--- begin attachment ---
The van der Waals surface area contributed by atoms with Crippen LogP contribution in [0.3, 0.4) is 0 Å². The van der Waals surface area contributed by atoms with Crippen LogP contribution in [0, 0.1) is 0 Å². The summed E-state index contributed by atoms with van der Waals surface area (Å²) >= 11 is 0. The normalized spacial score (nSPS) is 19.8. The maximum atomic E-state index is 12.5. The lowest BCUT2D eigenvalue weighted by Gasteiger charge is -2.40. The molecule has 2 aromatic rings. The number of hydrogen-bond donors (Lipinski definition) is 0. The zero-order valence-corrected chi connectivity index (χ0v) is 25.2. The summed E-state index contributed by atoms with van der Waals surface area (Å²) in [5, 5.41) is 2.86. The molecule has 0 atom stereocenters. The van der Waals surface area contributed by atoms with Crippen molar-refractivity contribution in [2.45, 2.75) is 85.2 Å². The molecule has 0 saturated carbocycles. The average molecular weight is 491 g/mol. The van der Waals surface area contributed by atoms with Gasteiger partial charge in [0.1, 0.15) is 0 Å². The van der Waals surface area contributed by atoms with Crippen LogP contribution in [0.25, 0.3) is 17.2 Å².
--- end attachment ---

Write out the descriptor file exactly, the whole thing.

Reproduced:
The van der Waals surface area contributed by atoms with Crippen LogP contribution in [0.3, 0.4) is 0 Å². The van der Waals surface area contributed by atoms with Crippen LogP contribution in [0, 0.1) is 0 Å². The summed E-state index contributed by atoms with van der Waals surface area (Å²) >= 11 is 0. The normalized spacial score (nSPS) is 19.8. The maximum atomic E-state index is 12.5. The lowest BCUT2D eigenvalue weighted by Gasteiger charge is -2.40. The molecule has 2 aromatic rings. The number of hydrogen-bond donors (Lipinski definition) is 0. The zero-order valence-corrected chi connectivity index (χ0v) is 25.2. The summed E-state index contributed by atoms with van der Waals surface area (Å²) in [5, 5.41) is 2.86. The molecule has 0 atom stereocenters. The van der Waals surface area contributed by atoms with Crippen molar-refractivity contribution in [2.45, 2.75) is 85.2 Å². The molecule has 0 saturated carbocycles. The average molecular weight is 491 g/mol. The van der Waals surface area contributed by atoms with Gasteiger partial charge in [0.1, 0.15) is 0 Å². The van der Waals surface area contributed by atoms with Crippen LogP contribution in [0.25, 0.3) is 17.2 Å².